What role does the tale of Cupid and Psyche play in the text?
This tale, occupying multiple chapters of the novel, is set right in the middle. What comes before is Lucius's actions leading up to becoming an ass and then his actually transforming into the beast, and what comes after are his later journeys that lead him to redemption and Isis. The tale uses Psyche as a mirror onto Lucius's own shortcomings and why he was turned into an ass (curiosity, self-will, arrogance), and then foreshadows what is coming for him by the end of the novel (Isis's divine grace and intervention, and Lucius's serving of the gods). Both tales also have a series of trials and tribulations, violence and sex, and commentary on the cruelties, injustices, and unfairness of the world.
What is Apuleius's message regarding magic?
Apuleius himself was put on trial for practicing magic, and wrote a lengthy Apologia defending himself; thus, he clearly had a lot to say regarding the practice of magic. For one, magic was associated with women, who were its most devious and alluring practitioners, set on ensnaring men in their dark arts. Second, it was considered improper, something people should not meddle with. It was done for immoral reasons, and was a perversion of the work of the gods. One was counseled against being too curious about magic or too arrogant about what it might entail and effect; the stories of Aristomenes and Socrates, Thelyphron, Psyche, and, of course, Lucius himself, are all instructive to this end.
Does The Golden Ass have universal appeal, or is it rooted firmly in the era and world in which it was written?
This is a novel which is certainly of its own time. Apuleius clearly reveals his influences, which are diverse as Plutarch, Homer, Ovid, Socrates, Plato, Virgil, Livy, and more. He used, as P.G. Walsh notes, "Roman legal and procedural motifs for humorous effect, aware that his cultured readers would appreciate the technicalities." He effectively satirizes the world in which he lived, and many of the things he writes about are no doubt lost to modern readers. However, like all great works of literature, the novel is universal in its themes and resonance. We can all learn from Lucius's inordinate curiosity and can all laugh at his exploits as an ass. We can appreciate the peace that comes with spirituality, and mourn the loss of loved ones along with the characters. The novel may seem very remote in some respects, but in others is very recognizable.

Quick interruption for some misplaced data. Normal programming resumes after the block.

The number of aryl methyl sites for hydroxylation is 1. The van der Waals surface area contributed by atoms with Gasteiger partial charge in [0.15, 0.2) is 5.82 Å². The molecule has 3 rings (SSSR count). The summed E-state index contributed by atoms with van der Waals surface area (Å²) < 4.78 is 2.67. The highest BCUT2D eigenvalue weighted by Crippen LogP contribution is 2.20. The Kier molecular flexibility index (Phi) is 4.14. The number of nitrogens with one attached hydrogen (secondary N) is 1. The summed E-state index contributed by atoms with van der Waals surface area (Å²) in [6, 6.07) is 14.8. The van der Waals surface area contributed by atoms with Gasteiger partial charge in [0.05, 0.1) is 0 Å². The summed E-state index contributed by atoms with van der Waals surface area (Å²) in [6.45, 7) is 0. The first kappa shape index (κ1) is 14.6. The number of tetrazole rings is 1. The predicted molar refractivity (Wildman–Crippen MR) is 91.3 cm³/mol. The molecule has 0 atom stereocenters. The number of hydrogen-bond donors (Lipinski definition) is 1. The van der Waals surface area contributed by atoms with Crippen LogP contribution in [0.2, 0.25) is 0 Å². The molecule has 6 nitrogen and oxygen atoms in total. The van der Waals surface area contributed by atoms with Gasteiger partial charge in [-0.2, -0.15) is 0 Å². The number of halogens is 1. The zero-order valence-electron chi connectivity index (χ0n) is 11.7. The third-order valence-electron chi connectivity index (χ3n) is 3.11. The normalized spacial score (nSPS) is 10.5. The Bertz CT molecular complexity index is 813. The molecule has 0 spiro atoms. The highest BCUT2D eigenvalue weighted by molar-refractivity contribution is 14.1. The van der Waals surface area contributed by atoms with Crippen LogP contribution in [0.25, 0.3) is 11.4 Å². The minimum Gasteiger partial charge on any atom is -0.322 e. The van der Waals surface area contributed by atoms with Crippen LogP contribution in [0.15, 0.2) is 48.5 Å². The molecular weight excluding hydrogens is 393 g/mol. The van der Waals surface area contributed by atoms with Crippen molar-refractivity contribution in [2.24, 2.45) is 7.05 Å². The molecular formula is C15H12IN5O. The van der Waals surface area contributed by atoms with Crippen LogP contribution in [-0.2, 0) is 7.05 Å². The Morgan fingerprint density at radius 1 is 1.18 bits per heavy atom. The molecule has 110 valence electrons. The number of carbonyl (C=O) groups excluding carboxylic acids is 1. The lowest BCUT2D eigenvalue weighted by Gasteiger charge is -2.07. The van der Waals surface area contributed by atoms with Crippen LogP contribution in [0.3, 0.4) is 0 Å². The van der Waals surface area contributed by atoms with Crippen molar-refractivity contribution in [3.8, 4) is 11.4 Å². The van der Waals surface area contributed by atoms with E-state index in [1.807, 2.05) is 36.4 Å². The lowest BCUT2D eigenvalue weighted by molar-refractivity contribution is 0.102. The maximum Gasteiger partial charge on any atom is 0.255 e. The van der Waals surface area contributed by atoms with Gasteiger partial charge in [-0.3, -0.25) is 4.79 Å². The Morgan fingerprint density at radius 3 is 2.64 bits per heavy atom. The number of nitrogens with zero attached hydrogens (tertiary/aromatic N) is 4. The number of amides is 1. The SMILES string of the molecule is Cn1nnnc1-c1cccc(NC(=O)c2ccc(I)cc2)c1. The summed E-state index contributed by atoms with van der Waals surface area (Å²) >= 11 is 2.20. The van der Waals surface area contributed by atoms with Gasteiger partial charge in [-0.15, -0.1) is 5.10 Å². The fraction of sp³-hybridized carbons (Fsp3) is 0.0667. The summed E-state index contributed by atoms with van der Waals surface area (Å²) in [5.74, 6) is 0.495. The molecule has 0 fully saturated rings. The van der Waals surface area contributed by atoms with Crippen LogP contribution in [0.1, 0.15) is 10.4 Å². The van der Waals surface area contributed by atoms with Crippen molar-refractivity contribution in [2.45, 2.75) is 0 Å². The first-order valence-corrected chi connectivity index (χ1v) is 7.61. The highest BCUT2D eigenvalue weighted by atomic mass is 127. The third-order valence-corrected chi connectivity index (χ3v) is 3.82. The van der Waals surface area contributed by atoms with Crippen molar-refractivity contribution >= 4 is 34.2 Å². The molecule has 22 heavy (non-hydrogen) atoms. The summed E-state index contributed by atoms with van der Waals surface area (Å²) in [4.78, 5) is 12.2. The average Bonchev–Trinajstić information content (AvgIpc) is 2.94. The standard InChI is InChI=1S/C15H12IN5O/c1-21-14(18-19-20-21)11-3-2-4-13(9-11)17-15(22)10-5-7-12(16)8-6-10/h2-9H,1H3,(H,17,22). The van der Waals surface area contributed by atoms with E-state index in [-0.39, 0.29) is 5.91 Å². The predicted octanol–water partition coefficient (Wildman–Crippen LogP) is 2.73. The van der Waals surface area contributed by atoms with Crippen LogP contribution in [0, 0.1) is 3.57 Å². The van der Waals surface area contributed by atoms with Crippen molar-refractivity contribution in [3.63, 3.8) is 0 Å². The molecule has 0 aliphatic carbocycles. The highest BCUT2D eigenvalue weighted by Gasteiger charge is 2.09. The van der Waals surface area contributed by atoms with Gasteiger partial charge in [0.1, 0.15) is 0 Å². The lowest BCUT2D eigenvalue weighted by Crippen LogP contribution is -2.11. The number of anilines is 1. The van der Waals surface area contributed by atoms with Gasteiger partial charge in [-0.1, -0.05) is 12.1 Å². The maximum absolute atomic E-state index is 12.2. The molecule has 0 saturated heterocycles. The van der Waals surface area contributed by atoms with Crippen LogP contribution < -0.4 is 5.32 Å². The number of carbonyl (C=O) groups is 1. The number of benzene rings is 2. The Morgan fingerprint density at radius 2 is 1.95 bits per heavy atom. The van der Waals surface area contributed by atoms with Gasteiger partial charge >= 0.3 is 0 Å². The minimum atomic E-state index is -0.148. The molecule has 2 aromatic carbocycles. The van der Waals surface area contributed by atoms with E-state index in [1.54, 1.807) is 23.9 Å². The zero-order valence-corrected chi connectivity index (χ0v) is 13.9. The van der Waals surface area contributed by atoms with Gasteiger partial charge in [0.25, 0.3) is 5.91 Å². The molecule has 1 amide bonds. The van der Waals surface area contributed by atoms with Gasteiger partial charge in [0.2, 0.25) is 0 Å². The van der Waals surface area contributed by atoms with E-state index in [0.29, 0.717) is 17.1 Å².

What point do the early exploits of Lucius in Thessaly serve in the novel?
Lucius gets into a number of adventures when he is in Thessaly, a town that he walks into wondering about its magic and mysteries. He is sexually aroused by Pamphile but enters into a relationship with Photis. He drunkenly stabs three wineskins thinking they are robbers and is then on defense in a sham trial dedicated to the god of Laughter. He eagerly listens to stories about magic but absorbs none of their messages and warnings. Similarly, he listens to Byrrhena but does not take her advice about avoiding Pamphile to heart. Finally, he begs Photis to let him watch Pamphile perform magic, which leads him to his transformation. Overall, Lucius is depicted as lustful, debauched, arrogant, insatiably curious, and strong-willed. It is not surprising to readers that he receives a comeuppance, and that the rest of the novel is spent teaching him lessons.
Why does the novel end with Lucius's religious conversion?
Scholars have long debated and discussed this curious shift of tone, mood, and moral. Gone are the irony and earthiness of the first ten books, replaced by religious zealousness and slavish devotion. The Lucius from before hasn't just learned his lesson; he has completely abandoned his former life for a new one dedicated to Isis and Osiris. While this is somewhat jarring, and some critics wonder if it isn't all supposed to be rather tongue-in-cheek, others point to the foreshadowing elements of the Tale of Cupid and Psyche. Walsh believes that it was a concerted effort on Apuleius's part to proselytize: "The author therefore identifies himself at this point with his hero, so that there is a clear case for calling Book 11 a personal testament. The propaganda elements in his account are conspicuous." It seems likely that Apuleius knew exactly what he was doing, weaving hints about this end into earlier parts of the novel and then letting himself be as fervid as he wished when he actually wrote the last book.